WASHINGTON, Feb. 16, 2012– USDA announced 27 grants this week for local organizations to build community food systems and fight hunger and food insecurity. USDA's National Institute of Food and Agriculture (NIFA) provided the awards through its Community Food Projects program.

The new projects, totaling $4.8 million in funding, include a teen-run community kitchen incubator, faith-based community food assessments, a program to help indigenous people return to healthful eating, and a youth-led food security movement.

"Last year, 17.2 million households faced food insecurity—meaning they lacked consistent access to adequate food," said Under Secretary for Food, Nutrition and Consumer Services Kevin Concannon. "The grants supported by the Community Food Projects empower local organizations to respond to food and nutrition needs in their own communities."

The primary goals of the Community Food Projects program are to (1) meet the food needs of low-income individuals; (2) increase the food self-reliance of low-income communities; (3) promote comprehensive responses to local food, farm and nutrition issues; and (4) meet specific state, local or neighborhood food and agricultural needs.  The 15-year-old Community Food Projects program has provided funding in nearly 350 communities in 48 states.

Fiscal Year 2011 awards include:

  • Juneau Cooperative Christian Ministry, Juneau, Alaska, $93,825
  • International Sonoran Desert Alliance, Ajo, Ariz., $163,807
  • Developing Innovations in Navajo Education, Inc., Flagstaff, Ariz., $116,863
  • Uncommon Good, Claremont, Calif., $300,000
  • North Oxnard United Methodist Church, Oxnard, Calif., $24,884
  • Urban Tilth, Richmond, Calif., $300,000
  • North Coast Opportunities, Inc., Ukiah, Calif.; $300,000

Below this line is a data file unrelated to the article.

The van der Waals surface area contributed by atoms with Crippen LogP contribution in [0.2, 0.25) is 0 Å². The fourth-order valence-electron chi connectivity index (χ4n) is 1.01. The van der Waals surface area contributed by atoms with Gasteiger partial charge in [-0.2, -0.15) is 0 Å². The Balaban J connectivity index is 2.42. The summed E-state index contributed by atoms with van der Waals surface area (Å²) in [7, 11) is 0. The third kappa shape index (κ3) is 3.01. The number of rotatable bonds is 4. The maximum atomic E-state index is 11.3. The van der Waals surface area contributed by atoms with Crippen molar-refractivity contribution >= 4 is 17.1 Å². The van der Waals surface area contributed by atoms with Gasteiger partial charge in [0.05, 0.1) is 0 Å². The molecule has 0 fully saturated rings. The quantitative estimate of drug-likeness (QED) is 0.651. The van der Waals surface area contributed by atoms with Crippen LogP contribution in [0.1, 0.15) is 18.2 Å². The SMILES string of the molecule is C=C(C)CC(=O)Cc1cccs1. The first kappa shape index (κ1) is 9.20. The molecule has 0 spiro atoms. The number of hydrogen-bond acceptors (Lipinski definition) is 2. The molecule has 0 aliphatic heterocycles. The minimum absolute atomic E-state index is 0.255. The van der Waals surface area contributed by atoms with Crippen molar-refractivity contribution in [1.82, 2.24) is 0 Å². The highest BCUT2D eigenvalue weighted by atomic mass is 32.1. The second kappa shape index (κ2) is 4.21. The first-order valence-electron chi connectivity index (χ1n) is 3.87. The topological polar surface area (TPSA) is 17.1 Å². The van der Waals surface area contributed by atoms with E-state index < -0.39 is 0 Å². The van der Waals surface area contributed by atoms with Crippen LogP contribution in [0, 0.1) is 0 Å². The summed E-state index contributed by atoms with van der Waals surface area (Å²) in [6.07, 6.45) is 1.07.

• Las Animas Helping Hands, Las Animas, Colo, $25,000
  • Kokua Kalihi Valley Comprehensive Family Services, Honolulu, Hawaii, $25, 000
  • Matthew 25 Ministry Hub, Cedar Rapids, Iowa, $25,000
  • Kansas City Center for Urban Agriculture, Kansas City, Kansas, $124,587
  • Good Shepherd Food-Bank, Auburn, Maine, $25,000
  • Cultivating Community, Portland, Maine, $300,000
  • United Teen Equality Center, Lowell, Mass., $297,767
  • Regional Environmental Council, Worcester, Mass., $300,000
  • Youth Farm and Market Project, Minneapolis, Minn., $299,660
  • Rio Puerco Alliance, Santa Fe, N.M., $25,000
  • Society for the Preservation of Weeksville and Bedford Stuyvesant History, Brooklyn, N.Y., $197,500
  • PathStone Community Improvement of Newburgh, Newburgh, N.Y., $25,000
  • Why Hunger, New York City, N.Y., $250,000
  • Community Food Security Coalition, Portland, Ore, $250,000
  • Friends of Zenger Farm, Portland, Ore., $187,860
  • Urban Tree Connection, Philadelphia, Pa., $300,000
  • Women's Community Revitalization Project, Philadelphia, Pa., $269,317
  • Staunton Creative Community Fund, Inc., Staunton, Va., $25,000
  • Irwin A. and Robert D. Goodman Community Center, Madison, Wis., $298,930
  • Growing Power, Milwaukee, Wis., $250,000
USDA's Household Food Security in the United States, 2010 report found that the percentage of U.S. households with very low food security slightly declined from 2009 to 2010, while the percentage food insecure remained essentially unchanged. 

The percentage of very low food security declined from 5.7 percent of households in 2009 to 5.4 percent in 2010. The USDA study indicates that in 2010, 17.2 million households in America had difficulty providing enough food due to lack of resources. The number of food insecure households in 2010 was relatively consistent with statistics released in 2008 and 2009.

The report also indicates that 59 percent of all food-insecure households participated in one or more of the three largest nutrition assistance programs near the time of the survey.

In an average month of fiscal year 2011, the Supplemental Nutrition Assistance Program (SNAP) provided benefits to 44.7 million people in the United States.  In fiscal year 2011, the National School Lunch Program (NSLP) provided meals to an average of 31.8 million children each school day and the Special Supplemental Nutrition Program for Women, Infants and Children (WIC) served an average 9 million participants.


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